Energy use remains one of the largest contributors to REI's climate impact. Comprehensive data analysis across our facilities provides us the best insight to better understand our usage and identify financial opportunities and strategic investment opportunities. The energy choices we make today will have business impacts for decades to come.
Electricity equates to 26 percent of our overall greenhouse gas footprint, or 28,485 tons of CO2 and 59,539 mWh. However, we used 2.4 percent less energy throughout our facilities in 2010 as compared with 2009. We added new facilities that consume energy – four new stores, and the relocation of two retail locations to larger spaces – we only experienced a 1.8 percent increase in our climate impact from the energy we consumed. This increase is attributed to discontinuing one green power contract that supplied electricity to a number of our stores.
Our natural gas usage was slightly reduced at 3,918 tons of CO2, compared with 3,924 tons of CO2 in 2009. Further, spending on energy to power our facilities has remained essentially flat for the past three years. We recognize this is partially due to energy rates not increasing the past two years during the challenging economy across in the country.
We utilized the U.S. Environmental Protection Agency's Energy Star Benchmarking Tool to compare our facilities against thousands of other buildings across the country, including the retail industry. Our insights have helped REI identify opportunities that would be best to focus our time and resources, sometimes against our intuition. For example, it could be more advantageous for REI to focus on adjusting one store entirely rather than spreading investments across a few retail locations.
Despite adding four new retail stores in 2010 and relocating two additional stores to larger footprints formats, the company used 2.4 percent less energy in our facilities in 2010 than we did in 2009. The primary driver of this performance was a 1.3 percent drop in our retail energy use via our ongoing commitment to efficiency investments such as spotlight retrofits and higher performing HVAC units. This drop complements our 2.2 percent decrease in retail usage in 2009.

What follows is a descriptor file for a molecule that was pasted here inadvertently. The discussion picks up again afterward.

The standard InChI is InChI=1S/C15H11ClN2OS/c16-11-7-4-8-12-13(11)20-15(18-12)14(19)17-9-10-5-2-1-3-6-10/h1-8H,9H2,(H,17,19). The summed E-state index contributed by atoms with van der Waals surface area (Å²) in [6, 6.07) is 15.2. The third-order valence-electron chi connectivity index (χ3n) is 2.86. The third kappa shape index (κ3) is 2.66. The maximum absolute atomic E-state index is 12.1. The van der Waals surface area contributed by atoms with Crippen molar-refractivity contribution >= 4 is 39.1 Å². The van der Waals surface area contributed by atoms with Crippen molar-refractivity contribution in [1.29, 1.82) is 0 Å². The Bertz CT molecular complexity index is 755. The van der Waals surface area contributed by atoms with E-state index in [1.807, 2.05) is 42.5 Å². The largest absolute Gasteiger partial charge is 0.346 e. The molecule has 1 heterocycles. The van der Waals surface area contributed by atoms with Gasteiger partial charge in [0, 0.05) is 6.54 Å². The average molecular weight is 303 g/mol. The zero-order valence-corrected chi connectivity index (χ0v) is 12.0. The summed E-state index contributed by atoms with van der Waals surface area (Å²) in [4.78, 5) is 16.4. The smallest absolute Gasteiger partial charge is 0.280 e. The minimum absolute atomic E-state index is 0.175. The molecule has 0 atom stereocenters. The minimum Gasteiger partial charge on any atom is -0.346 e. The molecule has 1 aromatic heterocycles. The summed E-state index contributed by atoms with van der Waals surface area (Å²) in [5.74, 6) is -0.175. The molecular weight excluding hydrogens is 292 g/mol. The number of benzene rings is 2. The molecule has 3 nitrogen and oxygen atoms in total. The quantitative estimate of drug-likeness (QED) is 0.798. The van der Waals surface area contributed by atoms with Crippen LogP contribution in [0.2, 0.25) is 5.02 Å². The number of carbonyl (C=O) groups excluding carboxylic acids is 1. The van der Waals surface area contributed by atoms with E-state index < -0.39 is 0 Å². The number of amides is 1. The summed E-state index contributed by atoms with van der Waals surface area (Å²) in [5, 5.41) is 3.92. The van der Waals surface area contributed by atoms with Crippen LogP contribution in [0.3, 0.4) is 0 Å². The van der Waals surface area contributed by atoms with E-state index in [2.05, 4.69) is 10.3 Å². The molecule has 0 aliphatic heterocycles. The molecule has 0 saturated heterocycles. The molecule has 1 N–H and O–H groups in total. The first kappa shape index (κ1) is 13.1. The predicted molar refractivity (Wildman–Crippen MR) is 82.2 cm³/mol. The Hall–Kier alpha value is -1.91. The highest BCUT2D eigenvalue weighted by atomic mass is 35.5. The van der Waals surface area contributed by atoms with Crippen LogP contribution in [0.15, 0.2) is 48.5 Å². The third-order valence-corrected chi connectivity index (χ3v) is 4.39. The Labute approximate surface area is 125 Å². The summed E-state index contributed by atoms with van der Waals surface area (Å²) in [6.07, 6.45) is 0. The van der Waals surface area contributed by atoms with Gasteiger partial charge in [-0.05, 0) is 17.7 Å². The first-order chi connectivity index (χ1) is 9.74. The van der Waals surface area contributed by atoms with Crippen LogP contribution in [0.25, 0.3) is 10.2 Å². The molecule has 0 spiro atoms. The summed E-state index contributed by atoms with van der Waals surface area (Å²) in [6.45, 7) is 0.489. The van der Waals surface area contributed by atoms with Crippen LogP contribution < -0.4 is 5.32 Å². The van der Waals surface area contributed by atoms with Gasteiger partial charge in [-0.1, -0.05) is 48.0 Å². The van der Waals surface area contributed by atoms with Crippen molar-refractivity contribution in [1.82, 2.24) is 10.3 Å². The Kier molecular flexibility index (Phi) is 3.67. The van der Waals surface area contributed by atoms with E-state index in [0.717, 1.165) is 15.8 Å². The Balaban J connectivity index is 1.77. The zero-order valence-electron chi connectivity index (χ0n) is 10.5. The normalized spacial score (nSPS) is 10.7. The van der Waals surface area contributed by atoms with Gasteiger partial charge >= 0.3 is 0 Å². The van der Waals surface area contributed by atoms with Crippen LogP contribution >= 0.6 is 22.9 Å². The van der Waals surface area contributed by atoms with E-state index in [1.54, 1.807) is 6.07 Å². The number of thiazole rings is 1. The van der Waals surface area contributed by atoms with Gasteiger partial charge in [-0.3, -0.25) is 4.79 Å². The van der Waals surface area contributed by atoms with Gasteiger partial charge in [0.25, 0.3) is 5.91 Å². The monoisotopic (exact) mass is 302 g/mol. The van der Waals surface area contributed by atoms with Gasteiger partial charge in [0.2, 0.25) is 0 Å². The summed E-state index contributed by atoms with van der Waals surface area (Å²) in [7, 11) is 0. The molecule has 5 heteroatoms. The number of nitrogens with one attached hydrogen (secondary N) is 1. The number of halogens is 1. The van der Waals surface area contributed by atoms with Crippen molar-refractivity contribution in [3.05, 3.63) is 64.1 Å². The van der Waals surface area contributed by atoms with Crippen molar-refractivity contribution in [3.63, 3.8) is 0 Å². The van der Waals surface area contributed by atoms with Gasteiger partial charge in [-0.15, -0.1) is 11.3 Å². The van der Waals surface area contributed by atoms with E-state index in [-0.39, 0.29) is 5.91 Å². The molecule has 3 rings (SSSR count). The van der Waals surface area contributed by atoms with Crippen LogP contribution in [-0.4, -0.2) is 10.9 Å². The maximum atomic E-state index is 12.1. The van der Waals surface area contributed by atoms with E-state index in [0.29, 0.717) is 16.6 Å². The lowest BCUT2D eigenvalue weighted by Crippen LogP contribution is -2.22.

Self generation, or solar power, remained at 11 of our retail locations, generating more than 1.146 mWh of green energy, a decrease of 3.1 percent over 2009.
At the end of 2010, 21 stores were 100 percent powered from green energy sources. We also discontinued a contract with a green power provider in Colorado that no longer met our green power procurement criteria.
Our Bedford, Penn. distribution center experienced a 4.8 percent increase in energy usage over 2009, primarily due to expanded operating hours as a result of adding a second full shift. However, energy use at the Sumner, Wash. distribution center decreased by 5 percent from 2009 because of some energy efficiency updates and a milder winter then the previous year.
We continued our efficiency efforts within our data center through server virtualization, thus reducing the overall physical footprint of our server needs while maintaining service to our stores and customers. We also installed electricity sub-metering to track our consumption and better understand our baseline and how improvements can positively impact our usage.
We completed a significant lighting retrofit in our fixture shop in late 2009, resulting in a reduction in electricity usage by 37 percent in 2010 -- the most significant drop of the past three years.
As we look to 2010 and beyond, REI will remain focused on increasing energy efficiency and green building features in our new construction and building retrofits. We will also continue to seek long-term contracts for renewable energy and strategies that provide long-term cost stability.
We intend to expand our on-site energy production through additional retail store solar systems in 2011. This investment makes great sense for the co-op because it reduces greenhouse gas emissions, reduces operating costs, and mitigates our exposure to the volatile energy markets.
REI is also in the process of opening a co-location data center in Nevada in one of the most efficiently designed sites in the country. This move will lead to large reductions in energy use as we transfer our computing load to that facility.
Starting in 2011, our energy use will become a performance indicator across the company. The 2011 budget is to be flat to 2010, or 268,238,092 kBtu, regardless of our growth.
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